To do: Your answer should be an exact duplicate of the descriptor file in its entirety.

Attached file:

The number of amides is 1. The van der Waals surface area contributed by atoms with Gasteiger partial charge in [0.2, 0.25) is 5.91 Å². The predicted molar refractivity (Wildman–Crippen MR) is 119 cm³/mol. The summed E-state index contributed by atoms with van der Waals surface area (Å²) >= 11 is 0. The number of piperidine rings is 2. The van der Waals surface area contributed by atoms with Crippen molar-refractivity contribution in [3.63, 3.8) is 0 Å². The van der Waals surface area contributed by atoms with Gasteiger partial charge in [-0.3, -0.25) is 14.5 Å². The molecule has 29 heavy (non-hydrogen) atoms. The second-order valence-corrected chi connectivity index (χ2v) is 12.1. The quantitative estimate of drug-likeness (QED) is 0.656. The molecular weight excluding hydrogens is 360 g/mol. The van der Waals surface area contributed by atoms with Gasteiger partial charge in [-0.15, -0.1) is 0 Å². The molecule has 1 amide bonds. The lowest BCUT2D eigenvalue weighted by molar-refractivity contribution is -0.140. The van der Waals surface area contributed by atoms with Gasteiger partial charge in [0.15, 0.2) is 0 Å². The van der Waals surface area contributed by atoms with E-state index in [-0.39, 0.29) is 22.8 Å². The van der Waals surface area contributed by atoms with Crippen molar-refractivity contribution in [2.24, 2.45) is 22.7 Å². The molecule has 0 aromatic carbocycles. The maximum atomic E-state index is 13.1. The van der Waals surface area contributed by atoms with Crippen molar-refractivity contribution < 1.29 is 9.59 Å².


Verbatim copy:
The number of amides is 1. The van der Waals surface area contributed by atoms with Gasteiger partial charge in [0.2, 0.25) is 5.91 Å². The predicted molar refractivity (Wildman–Crippen MR) is 119 cm³/mol. The summed E-state index contributed by atoms with van der Waals surface area (Å²) >= 11 is 0. The number of piperidine rings is 2. The van der Waals surface area contributed by atoms with Crippen molar-refractivity contribution in [3.63, 3.8) is 0 Å². The van der Waals surface area contributed by atoms with Gasteiger partial charge in [-0.3, -0.25) is 14.5 Å². The molecule has 29 heavy (non-hydrogen) atoms. The second-order valence-corrected chi connectivity index (χ2v) is 12.1. The quantitative estimate of drug-likeness (QED) is 0.656. The molecular weight excluding hydrogens is 360 g/mol. The van der Waals surface area contributed by atoms with Gasteiger partial charge in [-0.15, -0.1) is 0 Å². The molecule has 1 amide bonds. The lowest BCUT2D eigenvalue weighted by molar-refractivity contribution is -0.140. The van der Waals surface area contributed by atoms with Gasteiger partial charge in [0.15, 0.2) is 0 Å². The van der Waals surface area contributed by atoms with E-state index in [-0.39, 0.29) is 22.8 Å². The van der Waals surface area contributed by atoms with Crippen molar-refractivity contribution in [2.24, 2.45) is 22.7 Å². The molecule has 0 aromatic carbocycles. The maximum atomic E-state index is 13.1. The van der Waals surface area contributed by atoms with Crippen molar-refractivity contribution < 1.29 is 9.59 Å².